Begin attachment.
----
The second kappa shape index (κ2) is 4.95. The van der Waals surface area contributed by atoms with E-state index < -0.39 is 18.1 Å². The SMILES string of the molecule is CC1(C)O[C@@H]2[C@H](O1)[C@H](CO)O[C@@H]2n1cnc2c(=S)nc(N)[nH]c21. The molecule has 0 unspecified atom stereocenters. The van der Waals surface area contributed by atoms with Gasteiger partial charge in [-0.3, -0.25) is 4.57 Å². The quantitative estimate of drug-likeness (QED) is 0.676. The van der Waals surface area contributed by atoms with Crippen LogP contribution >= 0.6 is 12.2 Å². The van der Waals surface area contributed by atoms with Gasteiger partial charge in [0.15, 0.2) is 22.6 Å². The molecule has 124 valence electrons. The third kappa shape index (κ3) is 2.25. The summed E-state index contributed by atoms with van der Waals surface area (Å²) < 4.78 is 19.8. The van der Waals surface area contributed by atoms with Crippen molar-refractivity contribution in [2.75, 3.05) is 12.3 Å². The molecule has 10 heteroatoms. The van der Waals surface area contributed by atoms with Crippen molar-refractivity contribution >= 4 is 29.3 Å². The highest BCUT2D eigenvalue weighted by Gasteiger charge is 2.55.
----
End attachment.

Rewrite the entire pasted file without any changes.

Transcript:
The second kappa shape index (κ2) is 4.95. The van der Waals surface area contributed by atoms with E-state index < -0.39 is 18.1 Å². The SMILES string of the molecule is CC1(C)O[C@@H]2[C@H](O1)[C@H](CO)O[C@@H]2n1cnc2c(=S)nc(N)[nH]c21. The molecule has 0 unspecified atom stereocenters. The van der Waals surface area contributed by atoms with Gasteiger partial charge in [-0.3, -0.25) is 4.57 Å². The quantitative estimate of drug-likeness (QED) is 0.676. The van der Waals surface area contributed by atoms with Crippen LogP contribution >= 0.6 is 12.2 Å². The van der Waals surface area contributed by atoms with Gasteiger partial charge in [0.15, 0.2) is 22.6 Å². The molecule has 124 valence electrons. The third kappa shape index (κ3) is 2.25. The summed E-state index contributed by atoms with van der Waals surface area (Å²) < 4.78 is 19.8. The van der Waals surface area contributed by atoms with Crippen molar-refractivity contribution in [2.75, 3.05) is 12.3 Å². The molecule has 10 heteroatoms. The van der Waals surface area contributed by atoms with Crippen molar-refractivity contribution >= 4 is 29.3 Å². The highest BCUT2D eigenvalue weighted by Gasteiger charge is 2.55.